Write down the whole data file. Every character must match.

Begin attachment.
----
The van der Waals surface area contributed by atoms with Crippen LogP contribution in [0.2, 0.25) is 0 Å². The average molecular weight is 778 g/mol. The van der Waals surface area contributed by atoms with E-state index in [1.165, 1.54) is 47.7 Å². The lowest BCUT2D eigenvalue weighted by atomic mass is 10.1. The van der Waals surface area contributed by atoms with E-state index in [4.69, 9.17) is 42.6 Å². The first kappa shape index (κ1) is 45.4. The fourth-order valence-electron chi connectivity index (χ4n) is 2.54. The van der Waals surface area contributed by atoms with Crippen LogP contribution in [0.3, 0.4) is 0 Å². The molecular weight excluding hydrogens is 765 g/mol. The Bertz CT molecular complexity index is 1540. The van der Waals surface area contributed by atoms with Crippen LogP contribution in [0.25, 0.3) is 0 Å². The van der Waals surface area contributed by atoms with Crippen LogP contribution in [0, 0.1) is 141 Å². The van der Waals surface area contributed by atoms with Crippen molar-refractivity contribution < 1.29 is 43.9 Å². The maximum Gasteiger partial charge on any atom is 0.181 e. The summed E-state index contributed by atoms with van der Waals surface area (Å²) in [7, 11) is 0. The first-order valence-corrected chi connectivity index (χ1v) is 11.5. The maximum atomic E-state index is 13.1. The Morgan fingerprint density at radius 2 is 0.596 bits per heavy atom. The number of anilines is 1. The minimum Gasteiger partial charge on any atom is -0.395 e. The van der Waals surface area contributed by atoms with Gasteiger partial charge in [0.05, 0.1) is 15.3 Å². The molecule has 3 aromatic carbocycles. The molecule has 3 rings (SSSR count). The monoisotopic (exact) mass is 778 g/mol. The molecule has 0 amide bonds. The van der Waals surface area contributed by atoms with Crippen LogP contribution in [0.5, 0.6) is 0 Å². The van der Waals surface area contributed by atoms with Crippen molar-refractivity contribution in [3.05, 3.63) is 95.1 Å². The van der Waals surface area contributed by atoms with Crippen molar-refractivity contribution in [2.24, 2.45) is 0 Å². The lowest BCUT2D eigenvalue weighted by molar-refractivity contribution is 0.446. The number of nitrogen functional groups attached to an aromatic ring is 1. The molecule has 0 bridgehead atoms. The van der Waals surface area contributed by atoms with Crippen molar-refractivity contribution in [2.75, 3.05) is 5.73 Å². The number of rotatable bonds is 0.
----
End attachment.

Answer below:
The van der Waals surface area contributed by atoms with Crippen LogP contribution in [0.2, 0.25) is 0 Å². The average molecular weight is 778 g/mol. The van der Waals surface area contributed by atoms with E-state index in [1.165, 1.54) is 47.7 Å². The lowest BCUT2D eigenvalue weighted by atomic mass is 10.1. The van der Waals surface area contributed by atoms with E-state index in [4.69, 9.17) is 42.6 Å². The first kappa shape index (κ1) is 45.4. The fourth-order valence-electron chi connectivity index (χ4n) is 2.54. The van der Waals surface area contributed by atoms with Crippen LogP contribution in [0.3, 0.4) is 0 Å². The molecular weight excluding hydrogens is 765 g/mol. The Bertz CT molecular complexity index is 1540. The van der Waals surface area contributed by atoms with Crippen LogP contribution in [0.25, 0.3) is 0 Å². The van der Waals surface area contributed by atoms with Crippen LogP contribution in [0, 0.1) is 141 Å². The van der Waals surface area contributed by atoms with Crippen molar-refractivity contribution < 1.29 is 43.9 Å². The maximum Gasteiger partial charge on any atom is 0.181 e. The summed E-state index contributed by atoms with van der Waals surface area (Å²) in [7, 11) is 0. The first-order valence-corrected chi connectivity index (χ1v) is 11.5. The maximum atomic E-state index is 13.1. The Morgan fingerprint density at radius 2 is 0.596 bits per heavy atom. The number of anilines is 1. The minimum Gasteiger partial charge on any atom is -0.395 e. The van der Waals surface area contributed by atoms with Gasteiger partial charge in [0.05, 0.1) is 15.3 Å². The molecule has 3 aromatic carbocycles. The molecule has 3 rings (SSSR count). The monoisotopic (exact) mass is 778 g/mol. The molecule has 0 amide bonds. The van der Waals surface area contributed by atoms with Crippen LogP contribution in [0.5, 0.6) is 0 Å². The van der Waals surface area contributed by atoms with Crippen molar-refractivity contribution in [3.05, 3.63) is 95.1 Å². The van der Waals surface area contributed by atoms with Crippen molar-refractivity contribution in [2.24, 2.45) is 0 Å². The lowest BCUT2D eigenvalue weighted by molar-refractivity contribution is 0.446. The number of nitrogen functional groups attached to an aromatic ring is 1. The molecule has 0 bridgehead atoms. The van der Waals surface area contributed by atoms with Crippen molar-refractivity contribution in [2.75, 3.05) is 5.73 Å². The number of rotatable bonds is 0.